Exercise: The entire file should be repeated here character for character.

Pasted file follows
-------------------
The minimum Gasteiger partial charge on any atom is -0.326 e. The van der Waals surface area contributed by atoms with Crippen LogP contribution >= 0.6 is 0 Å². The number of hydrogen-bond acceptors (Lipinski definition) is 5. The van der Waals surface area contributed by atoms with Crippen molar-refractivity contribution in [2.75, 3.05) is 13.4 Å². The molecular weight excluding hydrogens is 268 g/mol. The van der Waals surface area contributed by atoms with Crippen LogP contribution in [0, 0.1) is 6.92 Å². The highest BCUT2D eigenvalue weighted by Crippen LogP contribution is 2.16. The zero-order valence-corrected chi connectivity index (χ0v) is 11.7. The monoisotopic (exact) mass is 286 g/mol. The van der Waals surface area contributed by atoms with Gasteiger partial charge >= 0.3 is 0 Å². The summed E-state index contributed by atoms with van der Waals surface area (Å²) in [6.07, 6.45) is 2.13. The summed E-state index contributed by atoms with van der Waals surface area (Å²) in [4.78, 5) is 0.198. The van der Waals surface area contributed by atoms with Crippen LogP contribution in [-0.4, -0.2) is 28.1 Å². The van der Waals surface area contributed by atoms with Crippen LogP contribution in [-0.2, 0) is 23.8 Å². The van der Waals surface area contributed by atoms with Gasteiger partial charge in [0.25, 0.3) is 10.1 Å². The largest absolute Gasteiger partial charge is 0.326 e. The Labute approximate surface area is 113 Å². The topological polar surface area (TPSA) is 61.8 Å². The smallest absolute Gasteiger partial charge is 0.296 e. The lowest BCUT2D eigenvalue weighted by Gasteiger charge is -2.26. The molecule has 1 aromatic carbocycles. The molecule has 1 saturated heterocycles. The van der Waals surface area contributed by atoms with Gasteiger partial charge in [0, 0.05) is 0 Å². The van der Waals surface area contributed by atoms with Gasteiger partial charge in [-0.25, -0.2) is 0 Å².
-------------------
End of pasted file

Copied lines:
The minimum Gasteiger partial charge on any atom is -0.326 e. The van der Waals surface area contributed by atoms with Crippen LogP contribution >= 0.6 is 0 Å². The number of hydrogen-bond acceptors (Lipinski definition) is 5. The van der Waals surface area contributed by atoms with Crippen molar-refractivity contribution in [2.75, 3.05) is 13.4 Å². The molecular weight excluding hydrogens is 268 g/mol. The van der Waals surface area contributed by atoms with Crippen LogP contribution in [0, 0.1) is 6.92 Å². The highest BCUT2D eigenvalue weighted by Crippen LogP contribution is 2.16. The zero-order valence-corrected chi connectivity index (χ0v) is 11.7. The monoisotopic (exact) mass is 286 g/mol. The van der Waals surface area contributed by atoms with Gasteiger partial charge >= 0.3 is 0 Å². The summed E-state index contributed by atoms with van der Waals surface area (Å²) in [6.07, 6.45) is 2.13. The summed E-state index contributed by atoms with van der Waals surface area (Å²) in [4.78, 5) is 0.198. The van der Waals surface area contributed by atoms with Crippen LogP contribution in [-0.4, -0.2) is 28.1 Å². The van der Waals surface area contributed by atoms with Crippen LogP contribution in [-0.2, 0) is 23.8 Å². The van der Waals surface area contributed by atoms with Gasteiger partial charge in [0.25, 0.3) is 10.1 Å². The largest absolute Gasteiger partial charge is 0.326 e. The Labute approximate surface area is 113 Å². The topological polar surface area (TPSA) is 61.8 Å². The smallest absolute Gasteiger partial charge is 0.296 e. The lowest BCUT2D eigenvalue weighted by Gasteiger charge is -2.26. The molecule has 1 aromatic carbocycles. The molecule has 1 saturated heterocycles. The van der Waals surface area contributed by atoms with Gasteiger partial charge in [0, 0.05) is 0 Å². The van der Waals surface area contributed by atoms with Gasteiger partial charge in [-0.25, -0.2) is 0 Å².